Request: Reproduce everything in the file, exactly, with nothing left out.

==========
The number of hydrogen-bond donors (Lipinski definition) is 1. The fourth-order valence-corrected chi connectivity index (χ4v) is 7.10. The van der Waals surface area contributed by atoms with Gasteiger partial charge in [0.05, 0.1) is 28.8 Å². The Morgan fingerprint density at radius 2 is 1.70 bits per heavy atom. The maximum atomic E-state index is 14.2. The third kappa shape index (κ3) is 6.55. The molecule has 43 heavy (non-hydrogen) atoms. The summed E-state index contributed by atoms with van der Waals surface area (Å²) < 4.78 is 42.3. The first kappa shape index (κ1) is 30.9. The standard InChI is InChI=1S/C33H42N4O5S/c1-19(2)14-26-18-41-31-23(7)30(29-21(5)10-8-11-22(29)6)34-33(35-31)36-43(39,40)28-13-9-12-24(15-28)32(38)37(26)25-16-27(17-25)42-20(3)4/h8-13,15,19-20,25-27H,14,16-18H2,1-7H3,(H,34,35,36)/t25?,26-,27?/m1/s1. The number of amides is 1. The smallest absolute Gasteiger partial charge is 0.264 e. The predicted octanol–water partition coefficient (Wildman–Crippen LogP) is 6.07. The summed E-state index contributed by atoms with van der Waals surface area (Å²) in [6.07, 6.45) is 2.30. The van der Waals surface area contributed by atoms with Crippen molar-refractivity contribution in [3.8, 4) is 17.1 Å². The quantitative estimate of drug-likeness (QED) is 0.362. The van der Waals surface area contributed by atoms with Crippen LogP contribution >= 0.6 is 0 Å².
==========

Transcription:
The number of hydrogen-bond donors (Lipinski definition) is 1. The fourth-order valence-corrected chi connectivity index (χ4v) is 7.10. The van der Waals surface area contributed by atoms with Gasteiger partial charge in [0.05, 0.1) is 28.8 Å². The Morgan fingerprint density at radius 2 is 1.70 bits per heavy atom. The maximum atomic E-state index is 14.2. The third kappa shape index (κ3) is 6.55. The molecule has 43 heavy (non-hydrogen) atoms. The summed E-state index contributed by atoms with van der Waals surface area (Å²) < 4.78 is 42.3. The first kappa shape index (κ1) is 30.9. The standard InChI is InChI=1S/C33H42N4O5S/c1-19(2)14-26-18-41-31-23(7)30(29-21(5)10-8-11-22(29)6)34-33(35-31)36-43(39,40)28-13-9-12-24(15-28)32(38)37(26)25-16-27(17-25)42-20(3)4/h8-13,15,19-20,25-27H,14,16-18H2,1-7H3,(H,34,35,36)/t25?,26-,27?/m1/s1. The number of amides is 1. The smallest absolute Gasteiger partial charge is 0.264 e. The predicted octanol–water partition coefficient (Wildman–Crippen LogP) is 6.07. The summed E-state index contributed by atoms with van der Waals surface area (Å²) in [6.07, 6.45) is 2.30. The van der Waals surface area contributed by atoms with Crippen molar-refractivity contribution in [3.8, 4) is 17.1 Å². The quantitative estimate of drug-likeness (QED) is 0.362. The van der Waals surface area contributed by atoms with Crippen LogP contribution >= 0.6 is 0 Å².